DIY Hydroponic Chemicals


If you are an avid hydroponic gardener you know how altering one element of your plants' environment can have a dramatic effect on their growth. The nutrient chemicals you add to the water are among the most important elements of any hydroponic system. Plants have different nutritional needs, so it makes sense to feed tomatoes a different nutrient formula than you would feed to strawberries.

Optimize for Growth or Flowering

The simplest way to customize your hydroponic chemicals is to use a two-stage nutrient solution. Start with a basic hydroponic nutrient solution. When plants are young, supplement with a formula designed to promote growth. These formulas are high in nitrogen, which encourages leaf and stem growth. After the plants are well established, switch to a "flower" or "bloom" supplement. This will supply extra phosphorus that encourages flowering and fruit or vegetable production.

Extra Nutrient Additives

If you want more control over the nutrients you feed your plants, consider supplementing their core nutrient solution with additives designed to make plants healthier and more resistant to disease. The three primary additives are vitamin B1, liquid seaweed and silica. Vitamin B1 encourages growth and root health, resulting in stronger, larger plants. Liquid seaweed contains more than 40 micronutrients that are essential for healthy plants. It also contains plant hormones that control the growth, flowering and fruiting stages of the plant life cycle. Silica helps plants grow strong stems and branches, allowing them to grow larger fruits.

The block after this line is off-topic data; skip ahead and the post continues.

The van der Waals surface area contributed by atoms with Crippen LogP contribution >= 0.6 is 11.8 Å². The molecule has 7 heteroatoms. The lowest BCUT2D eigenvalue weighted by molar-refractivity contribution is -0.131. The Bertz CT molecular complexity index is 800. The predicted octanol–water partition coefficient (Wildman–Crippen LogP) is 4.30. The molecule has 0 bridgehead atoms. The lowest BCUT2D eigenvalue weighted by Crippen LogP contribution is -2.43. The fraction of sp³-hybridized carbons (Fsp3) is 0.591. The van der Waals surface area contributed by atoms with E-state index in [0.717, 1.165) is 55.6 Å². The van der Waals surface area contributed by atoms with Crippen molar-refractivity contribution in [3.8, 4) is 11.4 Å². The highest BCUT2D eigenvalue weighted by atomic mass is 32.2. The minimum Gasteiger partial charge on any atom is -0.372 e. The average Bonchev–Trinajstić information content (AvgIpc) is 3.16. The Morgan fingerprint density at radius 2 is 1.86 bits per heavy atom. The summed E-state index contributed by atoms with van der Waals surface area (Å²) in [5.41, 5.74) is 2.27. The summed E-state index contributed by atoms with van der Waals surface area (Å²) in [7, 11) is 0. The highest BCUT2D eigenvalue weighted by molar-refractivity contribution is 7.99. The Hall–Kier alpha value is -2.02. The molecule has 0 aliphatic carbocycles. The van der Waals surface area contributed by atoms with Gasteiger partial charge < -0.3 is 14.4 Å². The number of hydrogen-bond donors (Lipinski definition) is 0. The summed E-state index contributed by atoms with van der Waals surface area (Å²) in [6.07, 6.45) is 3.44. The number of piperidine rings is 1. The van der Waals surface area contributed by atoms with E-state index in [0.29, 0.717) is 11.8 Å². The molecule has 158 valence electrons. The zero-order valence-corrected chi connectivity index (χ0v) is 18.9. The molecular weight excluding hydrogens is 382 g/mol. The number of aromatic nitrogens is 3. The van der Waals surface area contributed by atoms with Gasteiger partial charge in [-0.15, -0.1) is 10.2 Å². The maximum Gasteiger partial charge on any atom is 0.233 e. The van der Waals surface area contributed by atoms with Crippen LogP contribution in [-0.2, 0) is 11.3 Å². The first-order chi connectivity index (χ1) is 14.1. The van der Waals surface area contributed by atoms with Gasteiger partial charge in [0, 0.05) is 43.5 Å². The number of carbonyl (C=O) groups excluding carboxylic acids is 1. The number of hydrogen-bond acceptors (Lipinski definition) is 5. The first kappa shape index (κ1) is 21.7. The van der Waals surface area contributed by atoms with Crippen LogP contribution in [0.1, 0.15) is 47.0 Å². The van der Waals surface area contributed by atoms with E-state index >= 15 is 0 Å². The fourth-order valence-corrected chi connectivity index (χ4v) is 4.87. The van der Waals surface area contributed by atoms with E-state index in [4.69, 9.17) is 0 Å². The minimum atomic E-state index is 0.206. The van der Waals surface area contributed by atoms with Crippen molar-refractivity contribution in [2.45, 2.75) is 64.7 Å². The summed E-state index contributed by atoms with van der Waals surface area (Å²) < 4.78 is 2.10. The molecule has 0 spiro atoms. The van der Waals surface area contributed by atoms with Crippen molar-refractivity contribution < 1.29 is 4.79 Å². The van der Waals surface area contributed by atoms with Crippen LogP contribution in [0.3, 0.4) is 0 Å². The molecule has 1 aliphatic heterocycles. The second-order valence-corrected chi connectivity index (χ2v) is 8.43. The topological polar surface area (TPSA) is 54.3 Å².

Test Your Solution

Any hydroponic gardener should test her nutrient solution regularly for proper pH and electrical conductivity, or EC levels. Plants can only absorb nutrients in a very specific pH range--between 6.0 and 6.5. EC levels measure the amount of mineral salts present in the water. This gives a good indication of the nutrient to water ratio. Temperature is the third crucial factor to monitor. Your nutrient solution should be kept between 68 and 72 degrees F. If the water is colder than 68 degrees the plants will not absorb enough water to stay hydrated. If it is warmer than 72 degrees, it will not hold enough dissolved oxygen.

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About this Author

Tricia Ballad has written professionally since 2004. She has authored three books, as well as numerous articles on parenting and website content involving green living. Her work has appeared in Natural Family Online and Budget Artists. She holds a Bachelor of Arts in English with a creative writing specialization from Bradley University.

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